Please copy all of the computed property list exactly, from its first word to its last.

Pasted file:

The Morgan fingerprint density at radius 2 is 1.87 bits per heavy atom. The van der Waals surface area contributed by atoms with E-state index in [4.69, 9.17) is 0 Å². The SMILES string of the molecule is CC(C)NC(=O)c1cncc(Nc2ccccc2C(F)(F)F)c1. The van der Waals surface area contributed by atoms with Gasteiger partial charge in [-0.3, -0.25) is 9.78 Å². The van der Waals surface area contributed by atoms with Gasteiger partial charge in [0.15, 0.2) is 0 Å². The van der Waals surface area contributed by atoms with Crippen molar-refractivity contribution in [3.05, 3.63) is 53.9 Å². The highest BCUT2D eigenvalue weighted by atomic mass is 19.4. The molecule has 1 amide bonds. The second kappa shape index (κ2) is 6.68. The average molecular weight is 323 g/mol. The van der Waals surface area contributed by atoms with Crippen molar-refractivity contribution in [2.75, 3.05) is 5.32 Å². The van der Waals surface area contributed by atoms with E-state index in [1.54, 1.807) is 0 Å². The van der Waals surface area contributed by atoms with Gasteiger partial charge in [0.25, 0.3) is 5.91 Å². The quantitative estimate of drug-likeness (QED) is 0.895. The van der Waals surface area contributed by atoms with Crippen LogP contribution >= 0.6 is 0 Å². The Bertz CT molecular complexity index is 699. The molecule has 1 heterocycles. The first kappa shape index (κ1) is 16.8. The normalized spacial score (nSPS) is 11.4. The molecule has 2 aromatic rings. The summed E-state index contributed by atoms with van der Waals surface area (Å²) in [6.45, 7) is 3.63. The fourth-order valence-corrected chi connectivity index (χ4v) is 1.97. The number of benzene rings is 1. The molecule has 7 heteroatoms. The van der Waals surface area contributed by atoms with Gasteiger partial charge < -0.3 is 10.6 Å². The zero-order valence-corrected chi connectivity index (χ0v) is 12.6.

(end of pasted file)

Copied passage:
The Morgan fingerprint density at radius 2 is 1.87 bits per heavy atom. The van der Waals surface area contributed by atoms with E-state index in [4.69, 9.17) is 0 Å². The SMILES string of the molecule is CC(C)NC(=O)c1cncc(Nc2ccccc2C(F)(F)F)c1. The van der Waals surface area contributed by atoms with Gasteiger partial charge in [-0.3, -0.25) is 9.78 Å². The van der Waals surface area contributed by atoms with Gasteiger partial charge in [0.15, 0.2) is 0 Å². The van der Waals surface area contributed by atoms with Crippen molar-refractivity contribution in [3.05, 3.63) is 53.9 Å². The highest BCUT2D eigenvalue weighted by atomic mass is 19.4. The molecule has 1 amide bonds. The second kappa shape index (κ2) is 6.68. The average molecular weight is 323 g/mol. The van der Waals surface area contributed by atoms with Crippen molar-refractivity contribution in [2.75, 3.05) is 5.32 Å². The van der Waals surface area contributed by atoms with E-state index in [1.54, 1.807) is 0 Å². The van der Waals surface area contributed by atoms with Gasteiger partial charge in [0.25, 0.3) is 5.91 Å². The quantitative estimate of drug-likeness (QED) is 0.895. The van der Waals surface area contributed by atoms with Crippen LogP contribution >= 0.6 is 0 Å². The Bertz CT molecular complexity index is 699. The molecule has 1 heterocycles. The first kappa shape index (κ1) is 16.8. The normalized spacial score (nSPS) is 11.4. The molecule has 2 aromatic rings. The summed E-state index contributed by atoms with van der Waals surface area (Å²) in [6.45, 7) is 3.63. The fourth-order valence-corrected chi connectivity index (χ4v) is 1.97. The number of benzene rings is 1. The molecule has 7 heteroatoms. The van der Waals surface area contributed by atoms with Gasteiger partial charge < -0.3 is 10.6 Å². The zero-order valence-corrected chi connectivity index (χ0v) is 12.6.